Monday, August 9, 2021
Posted On August 9, 2021 | 0 comments
The good, the bad, and the mimetically quotable.
I’ve been a fan of the music and lifestyle magazine The Fader, founded by Rob Stone and Jon Cohen, ever since my undergrad days at NYU, when I was skipping classes at Stern and jamming out to a new hip-hop artist that I took pride in knowing I was “onto” first. In those days, my greatest dream was working for a record label, identifying and developing new talent. That dream was quickly killed with the lure of Wall Street bonuses. Unfortunately for me, I was good at math.
Somehow, The Fader always had an uncanny knack for featuring new talent just as they were about to break through—before anyone else knew it. In that sense, I’ve always viewed the editors of the mag as anti-mimetic in the sense that they looked where nobody else was looking and they were able to identify the newness and freshness of a new artist or band in the earliest stages of incubation.
This “eye” for identifying potential early applies to many different domains: investing, A&R, education, coaching, and many more. It pays to spot talent early. But what’s the relationship between cause and effect? Does an artist getting their first album picked up by a major record label generate enough mimetic desire for that artist to be able to automatically put out a sophomore album with—thanks to album #1—a big “platform”? (The same thing happens in book publishing, by the way.) In most cases, if the artist doesn’t self-implode, the answer is yes: the anointing by the major label gives them the opportunity to go another round.
The interesting thing about The Fader, though, is that in its earliest days (it was founded in 1999) it was not enough to move the needle for any artist—The Fader simply delighted, as any unselfish agent or artist or patron does, in uncovering the hidden gems and showing them to the world. They let the mimesis run its course. But by that time, they were already out of the way. They had moved on to the next thing. There was something pure and uncontaminated about it.
I miss it.
Anyone who has read Wanting knows that I am, at best, a skeptic about the dogmatic embrace of the “Lean Start-Up” methodology mimetically adopted by entrepreneurs and business schools alike. As Craig Burgess (no relation) has tweeted, “I worry that so many people have been indoctrinated into the audience-first methodology that nobody can even possibly imagine an alternative.”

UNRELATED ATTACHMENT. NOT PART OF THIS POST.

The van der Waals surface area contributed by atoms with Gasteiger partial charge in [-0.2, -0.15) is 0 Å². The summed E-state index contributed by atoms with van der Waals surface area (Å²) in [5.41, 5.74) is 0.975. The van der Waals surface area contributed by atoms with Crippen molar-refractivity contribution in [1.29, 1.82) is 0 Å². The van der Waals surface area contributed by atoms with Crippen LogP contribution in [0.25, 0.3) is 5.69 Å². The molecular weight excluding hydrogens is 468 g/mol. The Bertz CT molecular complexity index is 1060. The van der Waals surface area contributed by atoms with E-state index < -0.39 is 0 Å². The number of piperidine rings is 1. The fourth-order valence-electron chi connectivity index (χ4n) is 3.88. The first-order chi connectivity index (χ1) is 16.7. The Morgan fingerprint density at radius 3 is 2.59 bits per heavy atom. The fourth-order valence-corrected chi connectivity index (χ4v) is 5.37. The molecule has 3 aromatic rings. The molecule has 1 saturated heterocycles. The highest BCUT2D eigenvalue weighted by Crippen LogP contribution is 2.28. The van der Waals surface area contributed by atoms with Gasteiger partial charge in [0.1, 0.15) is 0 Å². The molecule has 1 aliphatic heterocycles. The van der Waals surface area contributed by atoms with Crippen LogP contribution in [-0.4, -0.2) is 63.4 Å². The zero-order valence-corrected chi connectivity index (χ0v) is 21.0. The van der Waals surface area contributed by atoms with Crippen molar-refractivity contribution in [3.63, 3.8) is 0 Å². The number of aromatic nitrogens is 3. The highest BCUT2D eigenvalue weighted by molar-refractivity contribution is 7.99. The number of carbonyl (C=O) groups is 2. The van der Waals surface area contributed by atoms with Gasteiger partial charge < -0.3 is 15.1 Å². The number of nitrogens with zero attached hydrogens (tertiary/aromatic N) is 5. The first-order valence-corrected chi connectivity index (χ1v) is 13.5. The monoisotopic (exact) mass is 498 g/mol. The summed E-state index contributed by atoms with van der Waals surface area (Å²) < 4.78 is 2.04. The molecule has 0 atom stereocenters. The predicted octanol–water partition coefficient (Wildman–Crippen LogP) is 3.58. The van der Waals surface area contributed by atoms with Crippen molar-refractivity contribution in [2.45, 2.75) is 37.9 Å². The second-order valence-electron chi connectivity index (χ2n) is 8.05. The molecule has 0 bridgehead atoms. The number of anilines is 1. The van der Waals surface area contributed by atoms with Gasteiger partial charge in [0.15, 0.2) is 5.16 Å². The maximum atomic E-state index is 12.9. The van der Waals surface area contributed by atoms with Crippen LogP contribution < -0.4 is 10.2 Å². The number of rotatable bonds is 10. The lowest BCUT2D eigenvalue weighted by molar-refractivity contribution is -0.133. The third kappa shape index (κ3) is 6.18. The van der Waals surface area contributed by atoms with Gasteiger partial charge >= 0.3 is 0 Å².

If you are obsessed with your customer in his or her present state, you will never truly serve them at the deepest level. As principled entrepreneurs, we have to take a long-term view of who we are serving—their greatest good.
I fundamentally believe that thinking of people as “clients”—as opposed to our neighbors (and they truly are, in every sense of the word, in today’s world)—is toxic. Thinking of them as clients places them at existential distance to us. It fundamentally changes our relationship to them. It becomes an abstract, unresponsible, transactional relationship. They tell us what they want; we give it to them. Even at the cost of our souls, or our vocation—or theirs. It’s not worth the price. We can do better.
I have been re-reading Fyodor Dostoevsky’s Demons this week. I’m reading the translation by Richard Pevear. In the foreword, he writes this (bold highlights mine): “Shigalyov is a doggedly honest man. He admits the contradiction in his thinking, but asserts that there can be no other solution. He is a man blinded by his own lucidity, in René Girard’s terms. It is a lucidity produced by elimination; there is an absence at the center of his thought, a golfo mistico through which the demons enter, turning his idea into its opposite.”
Have a beautiful rest of your week.
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